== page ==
Well, that’s essentially the life of the infertility patient on their journey—especially if the baby quest is dragging out like a long, dreary winter with no hope of spring in sight. Day after day of blood work, ultrasounds, injections that blend into each other. And a frustrating hell of repetitive negative pee sticks month after disappointing month.

So, if you need extra support, Long Island IVF offers it. Our innovative Mind-Body Program, which includes group and individual counseling, may help you cope.

Or register here and come down for our free “Rekindling the Romance in the Face of Infertility” workshop on February 8th. All are welcome—no need to be a patient.

Here on Long Island for the second straight year, two local groundhogs can’t seem to agree on whether we’re going to have to suffer through more ugliness or be blessed with an early spring.

So, what do we do?

We have faith that the outcome we wish for is going to be the one we actually get. And we look forward to the morning when we will wake up from this difficult repetitiveness to a new day where the shadow of infertility is no longer in sight.

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Rekindling the Romance in the Face of Infertility Workshop

By Tracey Minella

February 2nd, 2018 at 10:42 am

Rekindling the Romance

When baby-making get serious– and infertility treatment dictates when you can and cannot have sex– romance goes right out the window. If only there was a fun and supportive workshop where you could learn how to rekindle your romance while struggling with infertility…

Well, actually, there is! Find out how to recapture the passion at Long Island IVF’s free workshop “Rekindling Romance in the Face of Infertility”— open to all infertile couples.

Over the past few years, Long Island IVF has been offering this special workshop for infertile couples, timed right before Valentine’s Day. Led by our popular counselor and infertility specialist, Bina Benisch, MS, RN, the workshop explores ways couples can navigate the challenges of feeling sexual and loving – – and keeping their passion alive – – while battling infertility. Ask anyone who’s attended one of Bina’s past workshops and you will hear how easy she is to open up to and how much she understands what infertile couples go through.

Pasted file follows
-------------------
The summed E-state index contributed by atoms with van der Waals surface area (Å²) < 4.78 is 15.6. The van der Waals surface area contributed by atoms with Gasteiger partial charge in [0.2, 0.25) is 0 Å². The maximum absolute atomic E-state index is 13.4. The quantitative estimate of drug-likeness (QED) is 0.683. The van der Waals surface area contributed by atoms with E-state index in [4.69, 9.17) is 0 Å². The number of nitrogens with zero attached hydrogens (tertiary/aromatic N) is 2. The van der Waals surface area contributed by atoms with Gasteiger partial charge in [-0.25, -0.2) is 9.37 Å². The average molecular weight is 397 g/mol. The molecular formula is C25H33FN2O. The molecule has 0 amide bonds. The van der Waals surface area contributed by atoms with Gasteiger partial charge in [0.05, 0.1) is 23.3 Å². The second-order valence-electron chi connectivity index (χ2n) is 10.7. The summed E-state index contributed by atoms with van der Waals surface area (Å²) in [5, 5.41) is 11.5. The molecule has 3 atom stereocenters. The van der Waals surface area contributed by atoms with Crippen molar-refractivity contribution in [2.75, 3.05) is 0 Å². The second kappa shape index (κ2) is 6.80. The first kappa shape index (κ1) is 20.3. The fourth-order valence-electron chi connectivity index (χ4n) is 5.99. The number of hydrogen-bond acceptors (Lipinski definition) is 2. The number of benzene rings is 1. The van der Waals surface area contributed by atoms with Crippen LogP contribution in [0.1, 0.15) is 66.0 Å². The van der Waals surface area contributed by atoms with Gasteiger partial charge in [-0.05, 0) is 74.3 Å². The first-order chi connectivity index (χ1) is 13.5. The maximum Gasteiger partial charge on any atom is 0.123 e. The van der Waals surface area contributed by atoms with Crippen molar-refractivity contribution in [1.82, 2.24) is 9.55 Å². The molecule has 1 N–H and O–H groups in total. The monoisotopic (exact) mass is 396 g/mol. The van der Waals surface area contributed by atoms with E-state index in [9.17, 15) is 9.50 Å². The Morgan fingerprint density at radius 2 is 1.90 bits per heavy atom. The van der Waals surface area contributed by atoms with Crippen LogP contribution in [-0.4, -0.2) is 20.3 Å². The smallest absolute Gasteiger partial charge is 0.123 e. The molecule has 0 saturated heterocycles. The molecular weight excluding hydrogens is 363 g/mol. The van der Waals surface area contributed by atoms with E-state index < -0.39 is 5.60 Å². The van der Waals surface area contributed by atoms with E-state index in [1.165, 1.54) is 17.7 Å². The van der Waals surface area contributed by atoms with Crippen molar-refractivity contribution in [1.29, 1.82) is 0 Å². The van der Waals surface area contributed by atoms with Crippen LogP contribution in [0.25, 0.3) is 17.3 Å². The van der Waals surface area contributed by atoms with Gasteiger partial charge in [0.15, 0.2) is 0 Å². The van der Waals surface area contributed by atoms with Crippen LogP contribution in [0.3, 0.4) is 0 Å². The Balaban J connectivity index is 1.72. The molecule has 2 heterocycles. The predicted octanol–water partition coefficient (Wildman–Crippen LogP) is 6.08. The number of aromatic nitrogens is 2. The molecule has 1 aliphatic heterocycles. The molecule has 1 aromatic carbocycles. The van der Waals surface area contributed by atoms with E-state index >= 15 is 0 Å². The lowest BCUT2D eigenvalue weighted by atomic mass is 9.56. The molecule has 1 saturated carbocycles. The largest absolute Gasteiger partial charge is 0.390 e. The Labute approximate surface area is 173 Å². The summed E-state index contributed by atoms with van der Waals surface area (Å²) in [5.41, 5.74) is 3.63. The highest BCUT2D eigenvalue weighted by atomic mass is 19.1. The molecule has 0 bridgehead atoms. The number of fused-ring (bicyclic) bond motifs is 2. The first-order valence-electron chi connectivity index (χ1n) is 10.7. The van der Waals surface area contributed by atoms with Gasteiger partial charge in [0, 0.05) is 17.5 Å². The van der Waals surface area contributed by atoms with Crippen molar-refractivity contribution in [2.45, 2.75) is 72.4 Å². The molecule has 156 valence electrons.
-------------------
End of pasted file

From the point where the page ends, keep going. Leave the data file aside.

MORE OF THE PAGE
If your interest has been piqued– but your “awkwardness alarm” is ringing– then you are in good company. For those blushing at the thought of what’s going to happen here, rest assured no one has to reveal anything personal or even speak at all. This workshop is generally attended by a small group of couples just like you. Wouldn’t it be nice to be around other couples who “get it” for a change—people who understand what you’re going through in a way fertile friends and family just don’t–because they are feeling the same way, too?

Some past attendees tell us they were hesitant and nervous coming in, but were so happy that they did. Just being in the presence of others who are in your shoes makes the isolation of infertility feel less overwhelming. We’ve even had some real friendships begin at this workshop each year as strangers are converted to friends who want to keep in touch beyond the workshop.

The free workshop will be held on Thursday night, February 8, 2018 at 7-9pm the Long Island IVF office at 8 Corporate Center Dr., Melville, New York.

All are welcome to attend—no need to be a patient of our practice. Can’t get your partner to come with you? Bring a friend or come alone. Pre-registration is required so secure your spot and sign up here now.

Let us help you dig out of the depression of scheduled sex, negativity, self-criticism, and fear and rekindle the romance and spontaneity that’s buried under that pile of negative pee sticks.

You love your partner and you are in this together. Let us help you reconnect…because reducing stress and rekindling romance can only help in the end.

We hope to see you there! Register today.